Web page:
Course – LS – All
announcement - icon

Get started with Spring Boot and with core Spring, through the Learn Spring course:

>> CHECK OUT THE COURSE

1. Introduction

There are instances when we need to work with primitive types and their corresponding wrapper classes in Java. When dealing with the int type and its wrapper class Integer, we may come across three different representations. These representations are Integer.class, Integer.TYPE, and int.class. Although they might seem similar at first glance, there are subtle differences between them.

In this tutorial, we’ll explore the differences between these terms and understand their significance in Java programming.

2. Integer.class

Integer.class represents the class object associated with the Integer wrapper class.

We can use it when we need to obtain information about the class itself, such as its name, superclass, interfaces, methods, and fields.

Furthermore, we can use it for reflection-related operations, like creating new instances dynamically or invoking methods at runtime.

Here’s an example demonstrating the usage of Integer.class:

@Test
public void givenIntegerClass_whenGetName_thenVerifyClassName() {
    Class<Integer> integerClass = Integer.class;
    Assertions.assertEquals("java.lang.Integer", integerClass.getName());
    Assertions.assertEquals(Number.class, integerClass.getSuperclass());
    Assertions.assertFalse(integerClass.isPrimitive());
}

Here, we obtain the class object for Integer using Integer.class, allowing us to perform various operations on it.

For example, calling getName() on the class returns “java.lang.Integer”. Another useful method is getSuperclass(), which allows us to obtain the superclass of a class. This helps to identify the inheritance relationship with the Number class.

3. Integer.TYPE

Integer.TYPE is a special constant in Java that represents the primitive type int. We can use Integer.TYPE to distinguish between primitive types and their corresponding wrapper classes. This distinction becomes particularly important in scenarios involving method overloading.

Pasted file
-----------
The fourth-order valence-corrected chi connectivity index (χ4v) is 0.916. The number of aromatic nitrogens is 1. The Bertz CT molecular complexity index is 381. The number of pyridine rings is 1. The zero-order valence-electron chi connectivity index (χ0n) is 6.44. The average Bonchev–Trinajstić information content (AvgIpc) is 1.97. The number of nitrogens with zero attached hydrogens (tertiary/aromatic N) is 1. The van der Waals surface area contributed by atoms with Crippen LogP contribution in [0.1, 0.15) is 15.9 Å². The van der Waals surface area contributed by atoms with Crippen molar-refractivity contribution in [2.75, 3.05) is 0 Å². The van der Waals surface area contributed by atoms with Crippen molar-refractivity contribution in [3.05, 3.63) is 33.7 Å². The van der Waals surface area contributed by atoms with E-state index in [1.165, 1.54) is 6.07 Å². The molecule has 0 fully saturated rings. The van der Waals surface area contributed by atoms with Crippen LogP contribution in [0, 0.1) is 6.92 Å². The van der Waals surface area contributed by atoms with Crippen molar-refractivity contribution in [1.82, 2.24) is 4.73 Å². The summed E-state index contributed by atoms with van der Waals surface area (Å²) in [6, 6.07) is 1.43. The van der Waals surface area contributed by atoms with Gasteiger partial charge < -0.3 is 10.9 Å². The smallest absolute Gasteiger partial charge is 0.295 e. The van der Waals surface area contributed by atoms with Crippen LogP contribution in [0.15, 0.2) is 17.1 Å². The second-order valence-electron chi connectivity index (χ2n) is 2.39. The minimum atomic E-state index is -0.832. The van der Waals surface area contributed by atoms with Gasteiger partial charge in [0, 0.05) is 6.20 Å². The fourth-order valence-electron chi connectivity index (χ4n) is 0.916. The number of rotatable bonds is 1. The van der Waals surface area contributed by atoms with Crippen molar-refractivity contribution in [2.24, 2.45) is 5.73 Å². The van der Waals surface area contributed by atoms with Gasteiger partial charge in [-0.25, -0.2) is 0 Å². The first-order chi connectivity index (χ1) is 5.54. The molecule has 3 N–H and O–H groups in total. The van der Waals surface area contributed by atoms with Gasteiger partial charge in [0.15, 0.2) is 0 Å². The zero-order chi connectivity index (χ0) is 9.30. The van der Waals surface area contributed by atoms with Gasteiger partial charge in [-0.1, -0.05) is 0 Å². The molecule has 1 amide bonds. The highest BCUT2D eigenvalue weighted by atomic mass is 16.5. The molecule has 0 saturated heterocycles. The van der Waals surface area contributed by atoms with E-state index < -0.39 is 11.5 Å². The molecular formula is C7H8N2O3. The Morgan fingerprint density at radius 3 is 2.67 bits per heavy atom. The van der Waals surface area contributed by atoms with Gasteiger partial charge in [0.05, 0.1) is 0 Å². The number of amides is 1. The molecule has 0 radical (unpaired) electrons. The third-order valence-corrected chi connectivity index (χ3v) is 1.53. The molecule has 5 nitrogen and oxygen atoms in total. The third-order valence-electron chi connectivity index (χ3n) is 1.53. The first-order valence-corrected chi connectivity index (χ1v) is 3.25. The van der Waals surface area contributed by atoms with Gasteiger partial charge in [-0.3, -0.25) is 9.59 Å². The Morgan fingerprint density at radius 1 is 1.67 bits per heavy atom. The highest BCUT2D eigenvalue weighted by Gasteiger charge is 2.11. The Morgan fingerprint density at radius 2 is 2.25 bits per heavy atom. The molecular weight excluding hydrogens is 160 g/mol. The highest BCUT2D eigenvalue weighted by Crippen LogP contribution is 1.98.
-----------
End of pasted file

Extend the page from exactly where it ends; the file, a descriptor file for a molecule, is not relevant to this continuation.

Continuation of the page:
Let’s illustrate the usage of Integer.TYPE with an example:

int sum(int a, int b) {
    return a + b;
}

int sum(Integer a, Integer b) {
    return a + b;
}

int sum(int a, Integer b) {
    return a + b;
}

In the above code, we created three overloaded sum() methods. The first sum() method takes two int primitive values and returns their sum. The second sum() method takes two Integer wrapper objects and returns their sum. The third sum method takes an int primitive value and an Integer wrapper object and returns their sum.

Let’s verify the sum of values when dealing with int and Integer types.

@Test
public void givenIntAndInteger_whenAddingValues_thenVerifySum() {
    int primitiveValue = 10;
    Integer wrapperValue = Integer.valueOf(primitiveValue);
    Assertions.assertEquals(20, sum(primitiveValue, primitiveValue));
    Assertions.assertEquals(20, sum(wrapperValue, wrapperValue));
    Assertions.assertEquals(20, sum(primitiveValue, wrapperValue));
    Assertions.assertEquals(Integer.TYPE.getName(), int.class.getName());
}

The main usage of the given test case is to distinguish between int primitive types and their corresponding Integer wrapper classes, which is crucial in scenarios involving method overloading.

The provided code snippet contains three assertions that verify the correct functioning of different sum() methods. The first assertion checks if the sum() method correctly adds two int primitive values, ensuring that the expected sum of 20 is returned. Similarly, the second assertion tests the sum() method with two Integer wrapper objects, expecting a sum of 20. Lastly, the third assertion validates the sum() method that takes both an int primitive value and an Integer wrapper object, confirming that it correctly computes the sum and returns the expected result of 20.